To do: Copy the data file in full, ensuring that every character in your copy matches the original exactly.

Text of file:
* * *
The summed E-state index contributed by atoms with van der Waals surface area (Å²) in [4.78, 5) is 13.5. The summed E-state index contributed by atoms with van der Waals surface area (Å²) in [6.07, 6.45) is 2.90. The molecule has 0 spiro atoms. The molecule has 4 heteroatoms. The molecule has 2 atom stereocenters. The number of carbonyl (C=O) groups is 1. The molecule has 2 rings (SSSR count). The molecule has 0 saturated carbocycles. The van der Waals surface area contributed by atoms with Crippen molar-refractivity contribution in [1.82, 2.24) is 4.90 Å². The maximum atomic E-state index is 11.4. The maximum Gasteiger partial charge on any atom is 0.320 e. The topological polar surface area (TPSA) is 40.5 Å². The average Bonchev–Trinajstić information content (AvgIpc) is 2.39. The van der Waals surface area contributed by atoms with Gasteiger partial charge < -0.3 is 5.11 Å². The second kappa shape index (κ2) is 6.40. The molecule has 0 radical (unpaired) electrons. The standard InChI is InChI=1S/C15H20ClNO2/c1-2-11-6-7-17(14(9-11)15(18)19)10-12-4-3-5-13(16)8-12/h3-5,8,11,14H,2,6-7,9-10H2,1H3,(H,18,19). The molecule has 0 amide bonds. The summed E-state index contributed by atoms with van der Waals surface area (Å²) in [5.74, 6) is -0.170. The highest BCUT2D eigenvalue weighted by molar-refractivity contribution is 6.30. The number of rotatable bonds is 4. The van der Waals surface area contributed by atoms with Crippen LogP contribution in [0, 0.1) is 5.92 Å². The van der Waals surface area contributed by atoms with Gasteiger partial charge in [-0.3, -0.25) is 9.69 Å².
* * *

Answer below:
The summed E-state index contributed by atoms with van der Waals surface area (Å²) in [4.78, 5) is 13.5. The summed E-state index contributed by atoms with van der Waals surface area (Å²) in [6.07, 6.45) is 2.90. The molecule has 0 spiro atoms. The molecule has 4 heteroatoms. The molecule has 2 atom stereocenters. The number of carbonyl (C=O) groups is 1. The molecule has 2 rings (SSSR count). The molecule has 0 saturated carbocycles. The van der Waals surface area contributed by atoms with Crippen molar-refractivity contribution in [1.82, 2.24) is 4.90 Å². The maximum atomic E-state index is 11.4. The maximum Gasteiger partial charge on any atom is 0.320 e. The topological polar surface area (TPSA) is 40.5 Å². The average Bonchev–Trinajstić information content (AvgIpc) is 2.39. The van der Waals surface area contributed by atoms with Gasteiger partial charge < -0.3 is 5.11 Å². The second kappa shape index (κ2) is 6.40. The molecule has 0 radical (unpaired) electrons. The standard InChI is InChI=1S/C15H20ClNO2/c1-2-11-6-7-17(14(9-11)15(18)19)10-12-4-3-5-13(16)8-12/h3-5,8,11,14H,2,6-7,9-10H2,1H3,(H,18,19). The molecule has 0 amide bonds. The summed E-state index contributed by atoms with van der Waals surface area (Å²) in [5.74, 6) is -0.170. The highest BCUT2D eigenvalue weighted by molar-refractivity contribution is 6.30. The number of rotatable bonds is 4. The van der Waals surface area contributed by atoms with Crippen LogP contribution in [0, 0.1) is 5.92 Å². The van der Waals surface area contributed by atoms with Gasteiger partial charge in [-0.3, -0.25) is 9.69 Å².